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Events on Tuesday, January 31st, 2023

R. G. Herb Condensed Matter Seminar
Locality, universality, and quantum dynamics with measurements
Time: 10:00 am - 6:00 pm
Place: 5310 Chamberlin
Speaker: Aaron Friedman, UC Boulder
Abstract: I will present a recently developed formalism for quantum measurements that is both technically powerful and conceptually transparent. This framework is the basis for new results based on condensed matter principles like locality and universality that were not previously thought possible—including extending the Lieb-Robinson Theorem to dynamics with measurements and proving deep connections between measurement-based quantum computation and topological order. In contrast to the conventional wisdom that measurements destroy locality, we find a maximum enhancement to the speed of quantum information in measurement-assisted protocols, establishing a precise notion of locality. I’ll discuss the formal resolution to the EPR paradox, constraints on quantum teleportation, error correction, routing, and the preparation of useful resource states (e.g., Bell, GHZ, Dicke, and squeezed states). I’ll present optimal quantum protocols that achieve these tasks, reveal new resource tradeoffs, and discuss important implications for measurement-based quantum computing and its fundamental connection to symmetry-protected topological order. Finally, I'll comment on other applications relevant to condensed matter and future applications of this work.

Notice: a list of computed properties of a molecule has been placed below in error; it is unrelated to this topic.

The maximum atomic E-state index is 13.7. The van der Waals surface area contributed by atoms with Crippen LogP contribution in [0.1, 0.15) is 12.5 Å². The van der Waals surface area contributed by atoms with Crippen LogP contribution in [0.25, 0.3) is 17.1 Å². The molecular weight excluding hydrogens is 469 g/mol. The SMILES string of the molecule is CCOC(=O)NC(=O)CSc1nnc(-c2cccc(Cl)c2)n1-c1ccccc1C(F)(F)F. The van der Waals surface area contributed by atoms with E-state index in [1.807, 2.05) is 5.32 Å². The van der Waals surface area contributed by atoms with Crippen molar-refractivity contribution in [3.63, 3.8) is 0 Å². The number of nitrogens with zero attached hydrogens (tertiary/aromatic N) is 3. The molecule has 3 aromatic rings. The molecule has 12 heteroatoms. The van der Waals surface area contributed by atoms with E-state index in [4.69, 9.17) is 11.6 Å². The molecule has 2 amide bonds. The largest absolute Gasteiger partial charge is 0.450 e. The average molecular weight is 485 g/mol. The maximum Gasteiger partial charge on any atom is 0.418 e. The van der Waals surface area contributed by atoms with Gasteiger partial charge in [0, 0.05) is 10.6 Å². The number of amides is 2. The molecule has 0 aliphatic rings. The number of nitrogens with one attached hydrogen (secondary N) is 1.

Host: Victor Brar
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Network in Neutrinos, Nuclear Astrophysics, and Symmetries (N3AS) Seminar
High-Energy Multimesssenger Emission from Supermassive Black Holes
Time: 2:00 pm
Place: Join Zoom Meeting Meeting ID: 912 3071 4547
Speaker: Kohta Murase, Penn State
Abstract: Supermassive black holes power disks, coronae, jets and winds, and a significant fraction of energy released by the black holes may be carried by cosmic rays and associated high-energy non-thermal radiation. Recently, the IceCube Collaboration reported associations of high-energy neutrinos with active galactic nuclei, including a nearby Seyfert galaxy, NGC 1068. We review the implications of the multimessenger data for theoretical models and discuss their challenges.
Host: Baha Balantekin
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